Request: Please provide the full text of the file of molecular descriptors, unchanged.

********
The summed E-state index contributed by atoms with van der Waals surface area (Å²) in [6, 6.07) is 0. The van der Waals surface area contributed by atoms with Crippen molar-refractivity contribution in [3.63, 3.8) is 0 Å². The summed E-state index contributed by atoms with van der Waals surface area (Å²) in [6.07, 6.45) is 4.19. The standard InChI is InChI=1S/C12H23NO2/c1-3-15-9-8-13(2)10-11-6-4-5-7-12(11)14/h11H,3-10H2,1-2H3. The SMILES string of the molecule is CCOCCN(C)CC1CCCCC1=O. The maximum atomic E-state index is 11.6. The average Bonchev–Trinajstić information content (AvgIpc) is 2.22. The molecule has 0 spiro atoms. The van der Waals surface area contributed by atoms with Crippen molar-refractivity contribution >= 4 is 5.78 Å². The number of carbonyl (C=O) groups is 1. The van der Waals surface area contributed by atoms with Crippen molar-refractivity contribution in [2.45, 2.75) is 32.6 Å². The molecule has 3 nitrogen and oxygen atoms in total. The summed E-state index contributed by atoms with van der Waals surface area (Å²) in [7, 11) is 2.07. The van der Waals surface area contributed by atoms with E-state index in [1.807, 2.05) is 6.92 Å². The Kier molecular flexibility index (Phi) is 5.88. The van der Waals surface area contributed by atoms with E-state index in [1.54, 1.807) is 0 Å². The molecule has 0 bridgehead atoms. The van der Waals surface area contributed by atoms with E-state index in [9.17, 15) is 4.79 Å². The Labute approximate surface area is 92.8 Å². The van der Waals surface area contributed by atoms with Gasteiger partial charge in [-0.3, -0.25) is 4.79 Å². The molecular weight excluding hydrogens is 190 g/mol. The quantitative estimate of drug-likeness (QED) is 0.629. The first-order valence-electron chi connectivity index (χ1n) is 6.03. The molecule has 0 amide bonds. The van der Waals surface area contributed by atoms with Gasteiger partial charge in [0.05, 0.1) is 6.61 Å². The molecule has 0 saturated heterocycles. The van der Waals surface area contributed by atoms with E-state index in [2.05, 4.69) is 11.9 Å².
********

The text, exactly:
The summed E-state index contributed by atoms with van der Waals surface area (Å²) in [6, 6.07) is 0. The van der Waals surface area contributed by atoms with Crippen molar-refractivity contribution in [3.63, 3.8) is 0 Å². The summed E-state index contributed by atoms with van der Waals surface area (Å²) in [6.07, 6.45) is 4.19. The standard InChI is InChI=1S/C12H23NO2/c1-3-15-9-8-13(2)10-11-6-4-5-7-12(11)14/h11H,3-10H2,1-2H3. The SMILES string of the molecule is CCOCCN(C)CC1CCCCC1=O. The maximum atomic E-state index is 11.6. The average Bonchev–Trinajstić information content (AvgIpc) is 2.22. The molecule has 0 spiro atoms. The van der Waals surface area contributed by atoms with Crippen molar-refractivity contribution >= 4 is 5.78 Å². The number of carbonyl (C=O) groups is 1. The van der Waals surface area contributed by atoms with Crippen molar-refractivity contribution in [2.45, 2.75) is 32.6 Å². The molecule has 3 nitrogen and oxygen atoms in total. The summed E-state index contributed by atoms with van der Waals surface area (Å²) in [7, 11) is 2.07. The van der Waals surface area contributed by atoms with E-state index in [1.807, 2.05) is 6.92 Å². The Kier molecular flexibility index (Phi) is 5.88. The van der Waals surface area contributed by atoms with E-state index in [1.54, 1.807) is 0 Å². The molecule has 0 bridgehead atoms. The van der Waals surface area contributed by atoms with E-state index in [9.17, 15) is 4.79 Å². The Labute approximate surface area is 92.8 Å². The van der Waals surface area contributed by atoms with Gasteiger partial charge in [-0.3, -0.25) is 4.79 Å². The molecular weight excluding hydrogens is 190 g/mol. The quantitative estimate of drug-likeness (QED) is 0.629. The first-order valence-electron chi connectivity index (χ1n) is 6.03. The molecule has 0 amide bonds. The van der Waals surface area contributed by atoms with Gasteiger partial charge in [0.05, 0.1) is 6.61 Å². The molecule has 0 saturated heterocycles. The van der Waals surface area contributed by atoms with E-state index in [2.05, 4.69) is 11.9 Å².